At the top today is midfielder Rachel Williams.
Ramble of the Day
While you talk about Antonio Conte in the comments, I will name drop something else with Italian roots: pasta. I have (by complete accident) been sitting on a map of the most popular pasta dishes in the United States courtesy of Thrillist. (It’s an international break, so the food pivot comes immediately.)
There are a lot of uncontroversial dishes here, so I’ll begin by congratulating the United States on this one. There’s nothing embarrassing, and it’s just a list of really nice pasta dishes. I feel like there’s some discourse to be had on the appearances of macaroni and cheese on this list. I have nothing against mac and cheese and I wouldn’t never argue that it doesn’t qualify for this list, but the rest of the entries make mac and cheese feel so out of place. It appears infrequently amongst the likes of squid ink pasta, fettuccine alfredo, and gnocchi.
That’s just a nitpicky observation from an uncontroversial list, really. I wonder if the lack of controversy is because it can be very hard to mess up pasta on a scale like this. An individual can make or like some weird pasta (ask Timo Werner) but it might be more difficult for a very large group of people to disrespect pasta. It doesn’t look like, by this metric, one could really accuse the American people as a whole of being weird with their pasta.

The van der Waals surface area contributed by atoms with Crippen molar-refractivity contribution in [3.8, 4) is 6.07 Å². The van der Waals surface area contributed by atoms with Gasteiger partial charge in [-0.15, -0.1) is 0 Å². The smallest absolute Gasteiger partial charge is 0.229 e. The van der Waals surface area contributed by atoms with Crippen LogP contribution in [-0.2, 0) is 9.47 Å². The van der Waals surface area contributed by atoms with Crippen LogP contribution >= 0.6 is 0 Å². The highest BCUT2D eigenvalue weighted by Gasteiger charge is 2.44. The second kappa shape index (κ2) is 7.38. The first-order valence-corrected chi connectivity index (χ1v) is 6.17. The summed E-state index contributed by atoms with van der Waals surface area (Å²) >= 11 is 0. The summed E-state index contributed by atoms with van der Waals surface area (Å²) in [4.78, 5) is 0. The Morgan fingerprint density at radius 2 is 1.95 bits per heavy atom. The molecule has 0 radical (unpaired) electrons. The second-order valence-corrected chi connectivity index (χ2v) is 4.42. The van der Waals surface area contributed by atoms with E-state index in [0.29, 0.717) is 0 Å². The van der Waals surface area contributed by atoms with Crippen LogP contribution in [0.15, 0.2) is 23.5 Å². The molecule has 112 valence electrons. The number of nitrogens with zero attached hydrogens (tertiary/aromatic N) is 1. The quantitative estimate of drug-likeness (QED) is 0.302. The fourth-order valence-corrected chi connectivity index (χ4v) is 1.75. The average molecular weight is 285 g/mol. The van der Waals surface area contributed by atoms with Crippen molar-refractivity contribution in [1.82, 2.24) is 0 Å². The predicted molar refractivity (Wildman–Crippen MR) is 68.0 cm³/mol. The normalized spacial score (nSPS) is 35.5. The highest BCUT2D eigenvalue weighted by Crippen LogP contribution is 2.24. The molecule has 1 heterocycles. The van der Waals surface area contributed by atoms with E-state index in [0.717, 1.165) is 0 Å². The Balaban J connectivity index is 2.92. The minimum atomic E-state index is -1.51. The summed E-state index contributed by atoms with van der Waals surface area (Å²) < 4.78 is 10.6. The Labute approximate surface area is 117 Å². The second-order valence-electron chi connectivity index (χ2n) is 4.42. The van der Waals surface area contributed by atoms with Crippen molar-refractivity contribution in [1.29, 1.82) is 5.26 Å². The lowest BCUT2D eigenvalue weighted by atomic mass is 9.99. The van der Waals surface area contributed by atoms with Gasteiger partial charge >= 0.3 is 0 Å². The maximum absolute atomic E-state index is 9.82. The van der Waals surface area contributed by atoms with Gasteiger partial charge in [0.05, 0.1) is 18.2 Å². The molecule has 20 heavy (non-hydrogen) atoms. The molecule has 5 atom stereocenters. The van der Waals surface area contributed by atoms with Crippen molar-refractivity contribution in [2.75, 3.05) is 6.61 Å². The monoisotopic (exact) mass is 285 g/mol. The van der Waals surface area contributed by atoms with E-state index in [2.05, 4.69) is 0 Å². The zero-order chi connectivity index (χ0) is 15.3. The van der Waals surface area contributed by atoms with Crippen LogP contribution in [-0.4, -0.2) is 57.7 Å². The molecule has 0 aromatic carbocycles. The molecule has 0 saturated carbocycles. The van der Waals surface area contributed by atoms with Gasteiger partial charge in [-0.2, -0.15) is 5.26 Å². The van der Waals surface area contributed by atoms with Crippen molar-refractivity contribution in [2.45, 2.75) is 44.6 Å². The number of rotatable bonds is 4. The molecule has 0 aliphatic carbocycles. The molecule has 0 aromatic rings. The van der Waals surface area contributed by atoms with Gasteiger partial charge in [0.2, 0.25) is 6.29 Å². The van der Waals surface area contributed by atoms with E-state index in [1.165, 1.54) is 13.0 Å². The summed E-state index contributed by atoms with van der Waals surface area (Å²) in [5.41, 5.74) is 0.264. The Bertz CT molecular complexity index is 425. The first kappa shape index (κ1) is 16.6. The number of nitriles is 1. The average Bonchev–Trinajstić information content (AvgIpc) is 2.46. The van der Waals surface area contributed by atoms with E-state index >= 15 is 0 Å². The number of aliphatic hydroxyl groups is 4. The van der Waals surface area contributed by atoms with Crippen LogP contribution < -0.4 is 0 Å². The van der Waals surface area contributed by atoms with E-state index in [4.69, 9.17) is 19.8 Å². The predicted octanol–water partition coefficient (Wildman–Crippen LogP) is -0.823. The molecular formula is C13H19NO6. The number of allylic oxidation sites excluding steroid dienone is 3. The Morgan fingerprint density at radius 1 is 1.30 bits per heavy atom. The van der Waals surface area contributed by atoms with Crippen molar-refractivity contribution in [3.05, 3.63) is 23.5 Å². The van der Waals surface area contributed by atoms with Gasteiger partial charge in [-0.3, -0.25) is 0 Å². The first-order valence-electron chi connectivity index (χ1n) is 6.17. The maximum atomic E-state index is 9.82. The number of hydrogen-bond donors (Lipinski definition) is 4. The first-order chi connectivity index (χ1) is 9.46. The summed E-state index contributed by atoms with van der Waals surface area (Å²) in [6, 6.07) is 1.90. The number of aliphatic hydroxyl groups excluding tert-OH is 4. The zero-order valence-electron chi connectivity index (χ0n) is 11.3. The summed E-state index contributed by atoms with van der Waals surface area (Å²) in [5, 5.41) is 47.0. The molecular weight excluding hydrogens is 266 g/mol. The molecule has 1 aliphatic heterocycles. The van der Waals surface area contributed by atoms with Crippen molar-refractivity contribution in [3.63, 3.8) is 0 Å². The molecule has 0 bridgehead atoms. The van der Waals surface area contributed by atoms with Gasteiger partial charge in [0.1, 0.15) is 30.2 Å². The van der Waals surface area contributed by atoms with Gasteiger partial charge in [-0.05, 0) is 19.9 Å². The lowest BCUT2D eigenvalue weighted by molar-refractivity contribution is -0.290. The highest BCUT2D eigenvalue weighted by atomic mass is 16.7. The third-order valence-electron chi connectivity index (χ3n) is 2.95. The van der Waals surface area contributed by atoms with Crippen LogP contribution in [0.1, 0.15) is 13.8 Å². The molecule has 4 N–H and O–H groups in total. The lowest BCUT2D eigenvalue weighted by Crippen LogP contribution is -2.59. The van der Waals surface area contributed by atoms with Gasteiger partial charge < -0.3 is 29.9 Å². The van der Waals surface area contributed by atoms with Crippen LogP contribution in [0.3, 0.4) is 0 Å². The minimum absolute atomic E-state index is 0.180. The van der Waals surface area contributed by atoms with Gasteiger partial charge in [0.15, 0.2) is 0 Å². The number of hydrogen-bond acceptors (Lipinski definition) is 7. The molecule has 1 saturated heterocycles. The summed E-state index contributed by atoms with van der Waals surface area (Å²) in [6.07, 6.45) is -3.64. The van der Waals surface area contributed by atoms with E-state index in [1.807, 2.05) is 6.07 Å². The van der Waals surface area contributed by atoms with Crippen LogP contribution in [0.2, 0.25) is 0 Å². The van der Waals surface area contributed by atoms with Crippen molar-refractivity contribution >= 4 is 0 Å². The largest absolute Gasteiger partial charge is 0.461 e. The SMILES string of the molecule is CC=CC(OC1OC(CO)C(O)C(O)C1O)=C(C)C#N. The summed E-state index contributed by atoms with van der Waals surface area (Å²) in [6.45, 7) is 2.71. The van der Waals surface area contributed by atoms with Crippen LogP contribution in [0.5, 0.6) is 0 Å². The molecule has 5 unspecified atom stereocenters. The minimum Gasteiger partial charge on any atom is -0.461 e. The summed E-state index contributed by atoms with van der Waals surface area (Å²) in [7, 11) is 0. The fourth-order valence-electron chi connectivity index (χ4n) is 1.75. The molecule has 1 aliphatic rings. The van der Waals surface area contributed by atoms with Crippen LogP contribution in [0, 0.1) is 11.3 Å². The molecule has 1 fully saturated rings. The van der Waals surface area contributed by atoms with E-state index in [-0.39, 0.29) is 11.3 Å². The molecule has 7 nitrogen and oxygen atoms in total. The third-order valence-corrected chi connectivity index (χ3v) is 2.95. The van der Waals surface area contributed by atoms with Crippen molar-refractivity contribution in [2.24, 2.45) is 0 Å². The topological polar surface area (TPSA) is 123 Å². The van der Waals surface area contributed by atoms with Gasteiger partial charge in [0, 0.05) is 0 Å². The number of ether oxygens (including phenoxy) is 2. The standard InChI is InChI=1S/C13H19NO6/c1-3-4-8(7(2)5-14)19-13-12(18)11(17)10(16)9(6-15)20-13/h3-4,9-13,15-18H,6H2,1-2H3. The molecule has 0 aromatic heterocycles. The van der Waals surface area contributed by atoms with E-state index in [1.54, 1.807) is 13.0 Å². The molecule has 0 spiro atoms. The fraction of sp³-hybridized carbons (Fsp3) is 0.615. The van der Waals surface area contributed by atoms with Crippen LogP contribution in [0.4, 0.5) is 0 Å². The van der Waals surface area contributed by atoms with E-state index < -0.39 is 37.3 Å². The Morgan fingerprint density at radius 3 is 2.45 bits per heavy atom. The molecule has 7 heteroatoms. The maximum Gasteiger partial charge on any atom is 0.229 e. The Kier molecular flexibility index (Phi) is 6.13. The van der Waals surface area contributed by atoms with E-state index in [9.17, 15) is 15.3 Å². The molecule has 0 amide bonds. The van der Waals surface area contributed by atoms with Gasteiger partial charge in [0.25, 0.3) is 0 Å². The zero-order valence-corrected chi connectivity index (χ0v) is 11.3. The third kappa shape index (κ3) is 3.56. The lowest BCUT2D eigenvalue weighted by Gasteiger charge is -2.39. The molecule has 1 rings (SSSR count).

tl;dr: Here’s a map of popular pasta dishes in the United States, and it isn’t particularly controversial.
Stay informed, read this: Robyn Vinter on a culture of racism at Yorkshire County Cricket Club, which inspired protests and some death threats over the weekend for the Guardian
Links of the Day
Aston Villa sacked manager Dean Smith after three years with the club.
Barcelona hired Xavi as the team’s new manager.
Ex-US international Chris Wondolowaki retired after a 17 year career.
Norwich fired manager Daniel Farke, ending his four year spell at the club.
Multiple members of the USL’s Pittsburgh Riverhounds tested positive for COVID-19, canceling their playoff match and ending their season.
Lazio is asking the makers of Amazon Prime’s Maradona: Blessed Dream to remove scenes depicting the club as fascist.
A longer read: Suzanne Wrack interviews Arsenal’s Katie McCabe on establishing herself as a mainstay in the team’s lineup after being on the outside looking in for the Guardian